One of the things I've always had an issue with the AR was how picky it can be with ammo. For a long time, I steered away from the use of steel
ammunition as a result of all the myths and rumors going around concerning them. Then on of course, I had first hand proof when I used it for the
first time and got a failure to extract every 30 rounds.
Then a friend of mind brought his AR with him to the range and the next thing I knew, 600 rounds flew by and it continued to function with no
malfunctions. That dazzled me, so i went in a search to replicate those results and sure enough it created some results.
This is pretty much a run down of what I had to get for everything to work smoothly: (keep in mind, this is configured to my rifles gas settings and
it may not work for others)
- Strengthened Buffer Spring (carbine config)
- H2 Tungsten Buffer
- BCM Enhanced Extractor Spring
- M16 Style BCG
Here's what I had to accomplish:
My goal was to slow down the cycling enough for smoother extractions. And the way to do that is to get heavier components and stronger springs. But
not too much that it will cause issues.
I've ran a ton of rounds, and I've got to say it can be done. Just when I was about to give up on making steel work, I'm now about to give up brining
some emergency equipment to treat a malfunction hasn't and probably won't happen in the near future.
If anyone asks, I can't give you the exact solutions to make it possible for your firearm since I don't know all the details concerning your rifle.
Not to mention I'm still learning myself. But I can say is that my modifications have greatly increased my AR's reliability in more ways than just
making it possible to shoot a wider variety of rounds reliably.
In short, if you want to make steel rounds work you'll have to experiment with your rifle in order to properly diagnose and solve the
edit on 17-12-2012 by GambitVII because: (no reason given)
edit on 17-12-2012 by GambitVII because: (no reason
Hmm thanks for the info. My neighbor has an AK and I have an AR and he jokes with me about how much cheaper his steel ammo is than the brass I
I've always been paranoid about using steel from reading horror stories about jams and the lacquer coating eventually coating the chamber but I dunno
if that is just an internet myth or not. I've seen that new polymer coated steel I considered but haven't tried yet. I'm about to build another AR
and will work those upgrades into it - where did you get the buffer spring? What brand is it?
Do you think there is sufficient savings to offset any aditional wear and tear? and how about Lubes?
Also how are the casings going to work in your reloading press assuming you reload...
Would they be harder on dies?specially the neck?
fine if you have a never ending supply..but what about running out and using some odd rounds sometime?
I could see borrowing a box or two at range practice now and then....have done so in the past..
Its always smart to make sure any gun feeds and functions on a wide selection of ammos....
Not to denegrate proper PM....much grief has been avoided thus...
But still anyone wants to rely on the function under varied conditions....
I once had a stainless steel 45 auto race gun....freeze up so hard it had to be dissassembled to clear properly...because of wrong lube for the
pouring rain, and wroung powder selection...
It competed fine at the drier higher altitudes where ilived and built it...but failed to make the trip to a lower much wetter climate due to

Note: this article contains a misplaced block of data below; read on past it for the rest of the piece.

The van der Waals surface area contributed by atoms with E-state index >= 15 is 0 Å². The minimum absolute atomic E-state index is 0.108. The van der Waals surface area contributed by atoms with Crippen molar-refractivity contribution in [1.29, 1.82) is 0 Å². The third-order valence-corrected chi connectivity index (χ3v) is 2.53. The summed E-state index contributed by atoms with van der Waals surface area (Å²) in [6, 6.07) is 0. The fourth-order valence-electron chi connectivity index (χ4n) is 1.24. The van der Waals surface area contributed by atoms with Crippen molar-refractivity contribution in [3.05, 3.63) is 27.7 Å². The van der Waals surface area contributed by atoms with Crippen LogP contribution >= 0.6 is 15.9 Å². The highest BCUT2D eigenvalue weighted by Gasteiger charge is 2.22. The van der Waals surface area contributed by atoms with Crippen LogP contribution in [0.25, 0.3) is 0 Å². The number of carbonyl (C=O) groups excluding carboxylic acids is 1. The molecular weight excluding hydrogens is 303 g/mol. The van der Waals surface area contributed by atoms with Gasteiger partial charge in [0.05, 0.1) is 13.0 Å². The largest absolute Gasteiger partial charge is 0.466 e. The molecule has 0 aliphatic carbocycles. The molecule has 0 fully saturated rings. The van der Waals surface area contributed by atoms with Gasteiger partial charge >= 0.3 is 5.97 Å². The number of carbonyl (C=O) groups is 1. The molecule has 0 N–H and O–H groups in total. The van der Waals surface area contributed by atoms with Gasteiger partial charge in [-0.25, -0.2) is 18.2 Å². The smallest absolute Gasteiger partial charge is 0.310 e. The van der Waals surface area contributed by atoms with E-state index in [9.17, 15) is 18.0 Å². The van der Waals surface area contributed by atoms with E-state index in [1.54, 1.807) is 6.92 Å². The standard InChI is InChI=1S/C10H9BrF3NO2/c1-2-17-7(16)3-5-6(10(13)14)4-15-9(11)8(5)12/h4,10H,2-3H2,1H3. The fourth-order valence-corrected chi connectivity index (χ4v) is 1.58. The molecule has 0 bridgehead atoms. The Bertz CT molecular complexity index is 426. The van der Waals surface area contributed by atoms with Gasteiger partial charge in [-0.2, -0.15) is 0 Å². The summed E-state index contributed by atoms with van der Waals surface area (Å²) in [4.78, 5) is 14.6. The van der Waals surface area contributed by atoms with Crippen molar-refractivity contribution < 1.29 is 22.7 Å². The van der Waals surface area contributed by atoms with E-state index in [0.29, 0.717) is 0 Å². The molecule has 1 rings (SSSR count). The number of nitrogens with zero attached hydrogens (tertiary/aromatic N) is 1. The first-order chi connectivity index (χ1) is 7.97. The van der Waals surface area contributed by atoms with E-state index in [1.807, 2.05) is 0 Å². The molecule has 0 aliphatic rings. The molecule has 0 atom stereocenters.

ignorance.....or poor planning...
Howd i know it rained 4 days of every 6 down there?...
thats the buffer spring that i got (red). i originaly had an oversized gas port on my carbine length so getting the strongest spring reallly helped
make it possible. I now have a midlength gas system and so far there are no malfunctions.
----- now to reply to everone else
of course its not necessary to make your ar be able to run steel. but being able to do so is more of a personal achievement thing with the bonus of
having a rifle that can shoot a wide variety of ammo and having a rifle that will function when abused and negleted.
If a WASR is jamming that's because for about three years the monkeys at Century couldn't figure out how to put a damn barrel on straight. The gas
block being twisted puts the gas piston in a bind. Its fixable but you need a hydraulic press to do it. It's also a PITA.
Seriously, man. I rock AKs because they *don't* jam. You can set them on fire due to mag dumps and they *still* don't jam.
Edited for clarification. I have seen an AK jam a few times. The figure is so low that I could count it on both hands. My current iteration probably
has 40k down the pipe. Intentional dummy rounds for malfunction drills being the exception.
edit on 18-12-2012 by netwarrior because: forgot to
My understanding is that AR's tend to dislike steel ammo because 5.56/.223 are straighter cases than 7.62x39. Since 7.62 angles in more, it has less
friction or something when being drawn back. Brass is evidently more forgiving than particularly coated steel.
If you look into 7.62 AR's or 5.56/.223 AK's (are there any? 5.54 or whatever is different), you'll probably see different reliability
characteristics with steel than with brass.
Steel .223 is actually very uncommon to run across. I don't think it's worth adapting the rifle too when the adaptations may increase wear on the
rifle. You're basically just running it harder, it seems.
Ive found that although its cheaper, youll find that if you spend the little extra on Brass, you wont have to clean near as much, and it wont jam so
much because of that, I can see that you have some problems with jamming, unless you shoot then look at your gun everytime. My AR used to jam, it had
a 1:8 twist, i scapped that crappy barrel for a Nato 1:9 twist, with a much better reciever. I havent had a jam since, and I can shoot the crap ammo
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